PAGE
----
Think about what mobile viewing means – it’s likely your user will be multi-tasking and skim-reading; looking for navigational clues or snippets of copy. It means that you’ll need to have clear and easily clickable call-to-actions. It means you’ll absolutely need to avoid pop ups and overlays that are hard to get rid of with fat thumbs!  These will be a sure-fire cause of irritation and abandon rates.

If users are multitasking the chances are they’ll be pretty task-focused. There’s no time to stop and appreciate flowery language or superfluous design.

Keep your communication friendly but functional. If you don’t serve a purpose to your user they’ll move on quicker than you can say ‘iPhone’.

Use both qual and quant

It’s great to use A/B tests to optimise your content and designs. But one thing that being in a digital team has taught me is that quantitive results can only tell you so much.

Watching users interact with your content and getting first-hand feedback is a real eye-opener.

What people say they do in a focus group, and what they actually do when you watch them in front of a screen, is often very different.

You can take user testing to any level you want.  From guerrilla testing (getting someone on the street to read your copy to check it makes sense) through to formal lab testing (watching a user interact with your content from behind a two-way mirror), you’ll get a real feel for what users think and how they behave.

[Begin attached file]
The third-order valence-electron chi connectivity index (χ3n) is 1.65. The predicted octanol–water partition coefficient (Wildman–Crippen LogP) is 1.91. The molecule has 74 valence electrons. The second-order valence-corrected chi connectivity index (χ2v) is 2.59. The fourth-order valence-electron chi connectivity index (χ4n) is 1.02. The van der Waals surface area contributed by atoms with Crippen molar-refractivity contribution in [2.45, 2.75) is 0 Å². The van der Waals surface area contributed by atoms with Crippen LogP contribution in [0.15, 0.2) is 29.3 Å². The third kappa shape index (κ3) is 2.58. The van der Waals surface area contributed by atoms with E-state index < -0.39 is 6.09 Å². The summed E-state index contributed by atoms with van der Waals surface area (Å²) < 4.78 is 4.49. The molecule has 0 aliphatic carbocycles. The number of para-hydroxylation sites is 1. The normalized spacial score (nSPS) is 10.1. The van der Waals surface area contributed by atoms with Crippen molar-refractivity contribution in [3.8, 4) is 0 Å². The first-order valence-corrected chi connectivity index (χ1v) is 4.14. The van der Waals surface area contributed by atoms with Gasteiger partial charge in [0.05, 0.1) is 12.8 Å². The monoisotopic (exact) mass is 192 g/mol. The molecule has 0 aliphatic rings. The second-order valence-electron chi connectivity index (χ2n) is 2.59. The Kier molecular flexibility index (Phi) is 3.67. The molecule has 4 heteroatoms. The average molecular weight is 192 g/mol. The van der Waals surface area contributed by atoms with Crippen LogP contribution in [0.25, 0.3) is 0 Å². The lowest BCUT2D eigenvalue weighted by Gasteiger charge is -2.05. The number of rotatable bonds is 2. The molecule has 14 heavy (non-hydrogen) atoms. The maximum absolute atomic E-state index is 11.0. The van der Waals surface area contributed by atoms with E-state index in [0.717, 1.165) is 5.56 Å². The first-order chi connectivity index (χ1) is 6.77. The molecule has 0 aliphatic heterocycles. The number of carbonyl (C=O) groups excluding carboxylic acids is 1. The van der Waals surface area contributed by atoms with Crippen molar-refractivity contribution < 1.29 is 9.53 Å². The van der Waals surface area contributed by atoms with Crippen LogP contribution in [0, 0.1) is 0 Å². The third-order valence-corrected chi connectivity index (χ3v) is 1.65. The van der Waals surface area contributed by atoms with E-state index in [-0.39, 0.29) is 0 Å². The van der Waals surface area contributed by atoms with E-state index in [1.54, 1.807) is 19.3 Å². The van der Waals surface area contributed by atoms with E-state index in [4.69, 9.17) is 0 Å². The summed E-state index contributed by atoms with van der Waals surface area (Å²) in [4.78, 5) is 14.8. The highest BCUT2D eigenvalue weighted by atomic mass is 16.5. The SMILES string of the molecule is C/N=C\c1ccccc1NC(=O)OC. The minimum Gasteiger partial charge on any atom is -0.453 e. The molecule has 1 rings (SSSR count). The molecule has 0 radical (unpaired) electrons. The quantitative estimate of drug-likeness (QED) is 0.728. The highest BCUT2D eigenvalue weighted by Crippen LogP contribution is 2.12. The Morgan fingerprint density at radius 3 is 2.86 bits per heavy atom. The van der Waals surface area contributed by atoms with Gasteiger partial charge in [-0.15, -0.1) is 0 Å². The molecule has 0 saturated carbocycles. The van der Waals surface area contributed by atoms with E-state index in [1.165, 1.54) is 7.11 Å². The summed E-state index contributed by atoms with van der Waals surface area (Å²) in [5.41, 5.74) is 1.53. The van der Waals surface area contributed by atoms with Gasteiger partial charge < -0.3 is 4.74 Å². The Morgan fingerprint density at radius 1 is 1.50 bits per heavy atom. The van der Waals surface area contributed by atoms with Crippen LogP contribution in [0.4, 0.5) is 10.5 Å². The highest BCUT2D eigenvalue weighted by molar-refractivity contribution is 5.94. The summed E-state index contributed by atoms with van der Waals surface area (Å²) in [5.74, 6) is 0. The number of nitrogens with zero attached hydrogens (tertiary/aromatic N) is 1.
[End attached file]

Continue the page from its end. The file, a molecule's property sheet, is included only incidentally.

Nothing drives you to improve your work more than the cynical eye of a customer telling you they don’t understand your copy!

Be human

Getting into a digital team and learning more about usability has taught me more than ever that our content needs to be accessible.

I teach people to think about aiming their copy at a primary school aged pupil.

Not only that, but we need to get rid of the industry jargon that so often creeps into email communications.

And think about your tone of voice. Is it still appropriate for your core target audience?  If you’re in a brand team be open to watching user-testing to see how your users react to your language. There’s no reason not to adapt.  Even functional copy can be fun and friendly (some examples below from Oscar and Boden).  Look the other brands your target customers engage with, and see how those brands are speaking to them.  Is it similar to your own?

Have a plan

So your brand, marketing, PR and digital teams are all collaborating effectively and producing some great content?  Lucky you.

But now you’ve reached your targets on social followers, and have some regular returning traffic to your site, what are you going to do with those customers?

Could you use them to become brand ambassadors by offering them exclusive access to a new product?  Perhaps you could use them to get feedback on a new web journey?

You could even take it a stage further and use them to help you develop a new product or feature user-generated content in your campaigns.  Companies like Made.com and Boden do this really well.

Loyal customers can provide a goldmine of insights –what do they love most about your brand?  Why do they recommend you to friends?  Is this a proposition you could use in your campaigns?

Fans and followers are great – but if you’re not harnessing the power of them then you’re only doing half the job.  And to create the best customer experience we need to get the most out of our best customers.